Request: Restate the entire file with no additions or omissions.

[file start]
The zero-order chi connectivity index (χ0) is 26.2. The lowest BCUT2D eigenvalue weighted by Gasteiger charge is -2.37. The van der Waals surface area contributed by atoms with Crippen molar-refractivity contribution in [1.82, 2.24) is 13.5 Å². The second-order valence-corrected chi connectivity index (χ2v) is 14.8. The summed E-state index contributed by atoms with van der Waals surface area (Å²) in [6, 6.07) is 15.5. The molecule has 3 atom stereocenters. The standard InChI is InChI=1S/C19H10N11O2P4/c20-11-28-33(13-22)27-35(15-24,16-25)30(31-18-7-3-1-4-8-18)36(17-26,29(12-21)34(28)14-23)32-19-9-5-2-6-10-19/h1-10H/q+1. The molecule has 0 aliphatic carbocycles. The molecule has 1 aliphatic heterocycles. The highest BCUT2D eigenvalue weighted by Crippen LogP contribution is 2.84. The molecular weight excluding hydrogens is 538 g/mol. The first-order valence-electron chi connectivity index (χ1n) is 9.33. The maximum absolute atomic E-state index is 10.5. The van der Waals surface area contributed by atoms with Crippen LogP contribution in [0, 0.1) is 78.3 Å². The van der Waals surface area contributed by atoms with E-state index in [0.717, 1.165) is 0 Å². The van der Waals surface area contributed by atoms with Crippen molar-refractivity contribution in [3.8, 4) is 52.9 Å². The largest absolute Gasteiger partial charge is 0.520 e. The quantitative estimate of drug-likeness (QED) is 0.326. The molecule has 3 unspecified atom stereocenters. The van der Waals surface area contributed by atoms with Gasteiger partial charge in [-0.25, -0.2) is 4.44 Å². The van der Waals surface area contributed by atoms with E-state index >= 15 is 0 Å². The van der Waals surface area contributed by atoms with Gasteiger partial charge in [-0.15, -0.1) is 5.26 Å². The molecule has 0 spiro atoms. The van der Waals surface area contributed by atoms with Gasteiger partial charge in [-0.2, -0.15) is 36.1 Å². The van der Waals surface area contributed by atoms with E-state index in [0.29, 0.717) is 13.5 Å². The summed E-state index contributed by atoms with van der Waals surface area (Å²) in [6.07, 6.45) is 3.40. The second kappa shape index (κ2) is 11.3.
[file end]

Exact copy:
The zero-order chi connectivity index (χ0) is 26.2. The lowest BCUT2D eigenvalue weighted by Gasteiger charge is -2.37. The van der Waals surface area contributed by atoms with Crippen molar-refractivity contribution in [1.82, 2.24) is 13.5 Å². The second-order valence-corrected chi connectivity index (χ2v) is 14.8. The summed E-state index contributed by atoms with van der Waals surface area (Å²) in [6, 6.07) is 15.5. The molecule has 3 atom stereocenters. The standard InChI is InChI=1S/C19H10N11O2P4/c20-11-28-33(13-22)27-35(15-24,16-25)30(31-18-7-3-1-4-8-18)36(17-26,29(12-21)34(28)14-23)32-19-9-5-2-6-10-19/h1-10H/q+1. The molecule has 0 aliphatic carbocycles. The molecule has 1 aliphatic heterocycles. The highest BCUT2D eigenvalue weighted by Crippen LogP contribution is 2.84. The molecular weight excluding hydrogens is 538 g/mol. The first-order valence-electron chi connectivity index (χ1n) is 9.33. The maximum absolute atomic E-state index is 10.5. The van der Waals surface area contributed by atoms with Crippen LogP contribution in [0, 0.1) is 78.3 Å². The van der Waals surface area contributed by atoms with E-state index in [0.717, 1.165) is 0 Å². The van der Waals surface area contributed by atoms with Crippen molar-refractivity contribution in [3.8, 4) is 52.9 Å². The largest absolute Gasteiger partial charge is 0.520 e. The quantitative estimate of drug-likeness (QED) is 0.326. The molecule has 3 unspecified atom stereocenters. The van der Waals surface area contributed by atoms with Gasteiger partial charge in [-0.25, -0.2) is 4.44 Å². The van der Waals surface area contributed by atoms with E-state index >= 15 is 0 Å². The van der Waals surface area contributed by atoms with Gasteiger partial charge in [-0.15, -0.1) is 5.26 Å². The molecule has 0 spiro atoms. The van der Waals surface area contributed by atoms with Gasteiger partial charge in [-0.2, -0.15) is 36.1 Å². The van der Waals surface area contributed by atoms with E-state index in [0.29, 0.717) is 13.5 Å². The summed E-state index contributed by atoms with van der Waals surface area (Å²) in [6.07, 6.45) is 3.40. The second kappa shape index (κ2) is 11.3.